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©YITUHealthcare

AI programs developed by this Chinese medtech startup provide more accurate diagnoses by reading medical images in conjunction with patients’ medical records

The potential applications of AI to the healthcare sector have captured the imagination of startups all over the world.

China, in particular, is betting big on AI technology to fix two of the country’s major problems: a shortage of medical professionals and the medical resource imbalance between urban and rural areas.

In a country as populous as China, hospitals have to deal with an enormous amount of data every day, more than 80% of which are medical images. To date, the application of AI in the healthcare field has been largely focused on cloud storage and smart interpretation of medical images.

There is a high market demand for these services, which provide obvious benefits to hospitals and medical institutions. As of 2017, there were over 300 Chinese imaging-related healthcare businesses, around one-third of which are startups based on the “AI + medical imaging” model. 

Few of these “AI + medical imaging” companies have been able to develop products that can be used to improve diagnosis in clinical scenarios. YITU has managed to carve out a niche for itself by creating AI programs that can process both images and text-based medical data.

Going beyond images

In 2016, YITU released "Smart Digital Lung," a medical imaging platform that helps doctors diagnose lung cancer. The platform can read hundreds of images in two seconds and generate a diagnostic report with descriptions of lesions. Its efficiency has made it a great complement to human doctors whose diagnoses can at times be compromised by long working hours or lack of experience.

“Mimu Bear,” launched by YITU in September 2016, is a diagnostic assistance platform for pediatric clinics. The platform combines machine learning and Natural Language Processing (NLP) to process written medical records.

The product provides pediatricians with preliminary diagnoses of more than 90% of common diseases in children. It can also improve its own diagnostic accuracy using algorithms that integrate information from medical literature and build new diagnostic models. 

Practical clinical scenarios

Since its launch, YITU has concentrated its efforts on solving real-life problems at hospitals.

In fact, all of the diagnostic platforms the startup has developed were created through close collaboration with some of the nation’s best hospitals and then put directly into clinical practice.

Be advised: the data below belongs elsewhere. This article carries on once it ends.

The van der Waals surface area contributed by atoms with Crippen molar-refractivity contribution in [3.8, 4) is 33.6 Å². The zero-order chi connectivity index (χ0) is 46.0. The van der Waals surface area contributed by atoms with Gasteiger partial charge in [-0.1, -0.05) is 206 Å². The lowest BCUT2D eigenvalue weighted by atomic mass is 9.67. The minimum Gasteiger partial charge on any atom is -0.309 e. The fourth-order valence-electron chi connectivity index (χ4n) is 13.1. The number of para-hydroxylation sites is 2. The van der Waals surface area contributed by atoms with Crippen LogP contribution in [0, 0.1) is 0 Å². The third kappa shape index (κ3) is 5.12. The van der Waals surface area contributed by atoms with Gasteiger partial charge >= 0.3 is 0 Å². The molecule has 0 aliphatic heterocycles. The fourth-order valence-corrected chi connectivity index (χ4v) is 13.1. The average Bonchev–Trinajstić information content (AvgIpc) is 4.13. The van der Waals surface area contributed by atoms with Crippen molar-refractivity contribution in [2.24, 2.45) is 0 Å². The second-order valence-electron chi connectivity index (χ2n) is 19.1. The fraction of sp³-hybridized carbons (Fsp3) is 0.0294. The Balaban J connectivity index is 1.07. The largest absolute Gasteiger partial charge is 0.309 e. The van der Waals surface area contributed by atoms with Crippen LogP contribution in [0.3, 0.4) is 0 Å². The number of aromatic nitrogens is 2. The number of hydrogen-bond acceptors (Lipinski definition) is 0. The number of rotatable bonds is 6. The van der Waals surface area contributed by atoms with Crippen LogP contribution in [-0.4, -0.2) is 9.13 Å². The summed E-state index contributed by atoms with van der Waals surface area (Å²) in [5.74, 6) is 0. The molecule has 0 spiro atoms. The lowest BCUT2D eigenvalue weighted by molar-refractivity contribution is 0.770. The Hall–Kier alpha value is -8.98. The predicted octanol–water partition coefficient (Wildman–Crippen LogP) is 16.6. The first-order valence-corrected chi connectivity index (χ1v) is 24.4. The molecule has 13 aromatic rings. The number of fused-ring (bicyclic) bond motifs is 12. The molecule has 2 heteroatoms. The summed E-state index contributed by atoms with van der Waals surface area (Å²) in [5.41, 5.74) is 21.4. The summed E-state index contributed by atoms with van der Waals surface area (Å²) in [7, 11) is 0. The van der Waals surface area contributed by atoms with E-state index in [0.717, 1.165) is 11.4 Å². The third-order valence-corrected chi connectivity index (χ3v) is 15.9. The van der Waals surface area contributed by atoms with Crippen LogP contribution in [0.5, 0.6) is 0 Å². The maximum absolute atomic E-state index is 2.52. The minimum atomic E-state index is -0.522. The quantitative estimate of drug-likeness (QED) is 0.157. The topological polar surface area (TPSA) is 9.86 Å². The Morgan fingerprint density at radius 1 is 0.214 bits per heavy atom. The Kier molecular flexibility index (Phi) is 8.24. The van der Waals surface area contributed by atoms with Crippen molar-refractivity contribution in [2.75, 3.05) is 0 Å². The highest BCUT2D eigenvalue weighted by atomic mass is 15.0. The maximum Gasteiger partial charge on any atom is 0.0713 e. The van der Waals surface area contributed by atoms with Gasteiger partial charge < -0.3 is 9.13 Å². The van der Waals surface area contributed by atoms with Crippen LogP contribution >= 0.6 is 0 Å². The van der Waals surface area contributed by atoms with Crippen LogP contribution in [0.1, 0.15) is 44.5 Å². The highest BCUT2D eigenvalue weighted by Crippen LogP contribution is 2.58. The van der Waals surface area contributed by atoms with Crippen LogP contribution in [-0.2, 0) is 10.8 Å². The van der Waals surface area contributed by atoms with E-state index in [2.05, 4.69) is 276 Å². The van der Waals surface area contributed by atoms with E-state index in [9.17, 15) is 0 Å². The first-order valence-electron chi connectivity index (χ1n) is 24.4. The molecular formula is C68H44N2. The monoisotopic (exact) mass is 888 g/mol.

For instance, “Smart Digital Lung” became the first of its kind in China to be incorporated into the clinical workflow for early cancer detection at Zhejiang Provincial People’s Hospital. Meanwhile, YITU’s chest CT scan assistance platform helped over 50,000 patients nationwide in just six months after its launch in March 2017.

As of June 2018, YITU had partnered with more than 100 hospitals with triple-A ratings (the highest grade of Chinese hospital) nationwide. The startup is also taking its products and services to less developed cities and rural areas, where hospitals are less digitized and doctors have less exposure to modern technology.

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In the future, YITU plans to promote its technology outside of China, especially in other Asian countries where people are genetically more similar. So far, the company has signed cooperation agreements with hospitals and partners in China’s Taiwan, South Korea and Japan.

Smart hospitals

Rather than just selling products and services, YITU’s ultimate goal is to revolutionize Chinese clinical practices. YITU plans to build smart hospitals and partner with major players from the traditional healthcare sector to make smart healthcare a mature industry with stable market demand, reliable resource providers and sufficient talent supply.

YITU is committed to setting up standards applicable to Chinese patients and hospitals. In 2017, YITU and the Children’s Hospital of the Zhejiang University School of Medicine launched a new system that more accurately measures pediatric bone age in children. At present, the standards used by most Chinese hospitals are from the US and Europe and do not match entirely the developmental characteristics of children from China.

YITU is also working to standardize and make more useable China’s troves of medical data. However, most of the data from patients’ written medical records are not currently organized in a standardized fashion.

Using advanced deep learning and NLP technology, YITU has developed a smart search engine to help hospitals extract information from written medical records more efficiently and establish a comprehensive medical database.

“We don’t position ourselves as an AI startup; we are a healthcare company. What we are doing is not pure technology development but the deep immersion of AI technology with clinical practice,” said CEO Ni Hao.

For example, YITU is merging its AI platforms into a “Multidisciplinary Team (MDT)” that provides human doctors with valuable and comprehensive information on clinical scenarios, medical research and other subjects.

According to Ni, this immersion process may take a long time.

For the time being, YITU’s products and services are largely free of charge. But the company believes that, by continuing to push the boundaries of the industrialization of smart healthcare, it will be able to realize profits by selling products and services. Potential buyers include not only hospitals, but also physical examination centers, pharmaceutical firms and medical insurance companies.

Even though the company doesn’t currently have a profit model, having raised US$200 million in C+ funding in June, YITU still has plenty of money to put toward the pursuit of its ambitious goals.

Edited by Wendy Lovinger

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